Tuesday, May 28, 2024

Sheet Harbour becoming centre for green marine dismantling

Flurry of activity expected following Panuke platform work

  • March 1 2023
  • By Alec Bruce, Local Journalism Initiative Reporter    

SHEET HARBOUR – With one project almost complete and two more getting ready to start, Sheet Harbour may be on its way to becoming a centre of excellence for green marine reclamation and recycling.

R.J. MacIsaac Construction Ltd. (RJMI) of Antigonish is nearing the end of a two-year project at the port to decommission the Deep Panuke offshore gas platform and, according to the company’s risk manager Don Sinclair, the work has proceeded on schedule and without incident.

“We anticipate final completion of the project by mid-summer 2023,” he told The Journal last week. “This project has proceeded according to plan with no unexpected issues. We anticipate that 97 per cent of all materials recovered from the Deep Panuke structure will be recycled or reused.”

He added: “RJMI is a member of Green Marine, a leading environmental certification program for the North American maritime industry. As a member, RJMI voluntarily pledges to use environmental best practices relating to air, water and soil quality. As well, we have developed a company culture that is committed to positive community engagement.”

He said the company has two more projects in the hopper for the port — both of which will follow similarly stringent environment guidelines. “Once the Deep Panuke platform is done, the MV Holiday Island [ferry] will come up onto the pad. And, then, the Canadian Coast Guard research vessel, Hudson, will be next in the queue.”

RJMI won the federal government procurements to dismantle the fire-damaged Holiday Island, formerly operated by Northumberland Ferries Limited of PEI, and the aging Hudson late last year. In the announcements for both, the Coast Guard emphasized that the vessels would be heading for “environmentally-responsible” deconstruction and disposal.

According to Sinclair, “We see the opportunity here to really create a modern industry. Traditionally, ship recycling has not been done in a particularly safe or environmentally sound way. Our goal has been to conduct these operations according to the highest standards, [including] the Hong Kong convention on the safe and environmentally sound recycling of vessels and the European Union ship recycling regulation. We mean to meet or exceed all of those standards and conduct operations in a very safe manner with zero impact on the environment.”

With respect to the Deep Panuke platform dismantling — which began in 2021 — Sinclair said, “Over the next three to four weeks, we will topple the four spuds [the structure’s legs]. Following this, we will pull the remaining platform onto our processing concrete pad using roller bags. Once we have the platform on the processing pad we will complete the dismantling and recycling process.”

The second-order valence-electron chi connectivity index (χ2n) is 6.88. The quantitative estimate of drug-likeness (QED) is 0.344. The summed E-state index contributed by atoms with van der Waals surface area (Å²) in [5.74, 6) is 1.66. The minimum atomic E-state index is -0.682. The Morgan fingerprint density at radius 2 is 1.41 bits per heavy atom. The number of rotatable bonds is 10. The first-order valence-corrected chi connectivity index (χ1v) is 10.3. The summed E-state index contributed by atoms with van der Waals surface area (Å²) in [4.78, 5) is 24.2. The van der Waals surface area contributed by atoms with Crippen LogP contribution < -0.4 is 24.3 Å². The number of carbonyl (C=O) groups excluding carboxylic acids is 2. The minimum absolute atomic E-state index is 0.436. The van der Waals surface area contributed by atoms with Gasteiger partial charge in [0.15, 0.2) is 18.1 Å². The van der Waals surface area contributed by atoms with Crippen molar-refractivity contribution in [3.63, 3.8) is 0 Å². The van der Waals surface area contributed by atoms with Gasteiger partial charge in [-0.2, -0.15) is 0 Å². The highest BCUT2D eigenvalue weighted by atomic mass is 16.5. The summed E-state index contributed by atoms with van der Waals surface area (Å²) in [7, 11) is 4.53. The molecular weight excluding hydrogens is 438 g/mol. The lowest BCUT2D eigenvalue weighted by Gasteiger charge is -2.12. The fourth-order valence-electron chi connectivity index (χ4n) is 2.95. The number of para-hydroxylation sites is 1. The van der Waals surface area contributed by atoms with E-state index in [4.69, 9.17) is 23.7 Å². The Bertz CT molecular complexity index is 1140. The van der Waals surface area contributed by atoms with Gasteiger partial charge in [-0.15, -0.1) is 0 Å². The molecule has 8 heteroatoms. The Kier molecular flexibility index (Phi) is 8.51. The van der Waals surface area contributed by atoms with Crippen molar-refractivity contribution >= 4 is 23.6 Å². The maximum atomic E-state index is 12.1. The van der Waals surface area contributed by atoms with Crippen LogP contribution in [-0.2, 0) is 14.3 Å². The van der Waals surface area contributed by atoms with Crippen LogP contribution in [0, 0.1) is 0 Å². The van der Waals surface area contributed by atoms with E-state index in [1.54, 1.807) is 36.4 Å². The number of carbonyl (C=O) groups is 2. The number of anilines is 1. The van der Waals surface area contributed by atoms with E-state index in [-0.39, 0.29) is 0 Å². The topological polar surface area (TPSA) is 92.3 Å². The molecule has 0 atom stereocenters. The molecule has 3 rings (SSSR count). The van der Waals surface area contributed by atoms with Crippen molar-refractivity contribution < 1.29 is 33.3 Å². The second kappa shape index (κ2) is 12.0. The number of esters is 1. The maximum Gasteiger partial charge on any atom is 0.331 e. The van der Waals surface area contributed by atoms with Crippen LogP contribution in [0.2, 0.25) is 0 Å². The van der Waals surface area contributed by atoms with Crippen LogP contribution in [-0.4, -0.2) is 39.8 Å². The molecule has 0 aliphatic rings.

RJMI is also at work dismantling the MV Caruso, a former Canadian Coast Guard buoy tender, that’s been stranded at nearby Marie Joseph since 2011.

“We’ve completed the site preparation and commenced removing any pollution and contaminated water that we find inside the [Caruso] vessel,” Kyle Jarvis, the Coast Guard’s acting deputy superintendent of environmental response, told The Journal last month. The contractors [RJMI] have started taking apart pieces of the superstructure and creating access points into the vessel … Everything is progressing very well.”

Janice Christie, president of the Sheet Harbour Chamber of Commerce and Civic Affairs, applauded RJMI’s work and commitment to the community.

“It is gratifying to the Chamber and to the community to have welcomed R.J. MacIsaac to our port in Sheet Harbour,” she said. “The company has not only provided local employment opportunities with the obvious economic benefits to residents and businesses, but also they bring a reputable business to the Shore that is being recognized for the green dismantling of derelict ocean vessels.”

She added: “The Port of Sheet Harbour has much to offer and MacIsaac has proven, with some ingenuity, there are many options for any number of businesses to establish themselves here. The Shore is on an upswing of population influx and so much potential exists to bring in new skill sets and on the job training opportunities.”

Said Sinclair: “We support local business in Sheet Harbour and the Eastern Shore and the majority of our employees are from the local area.”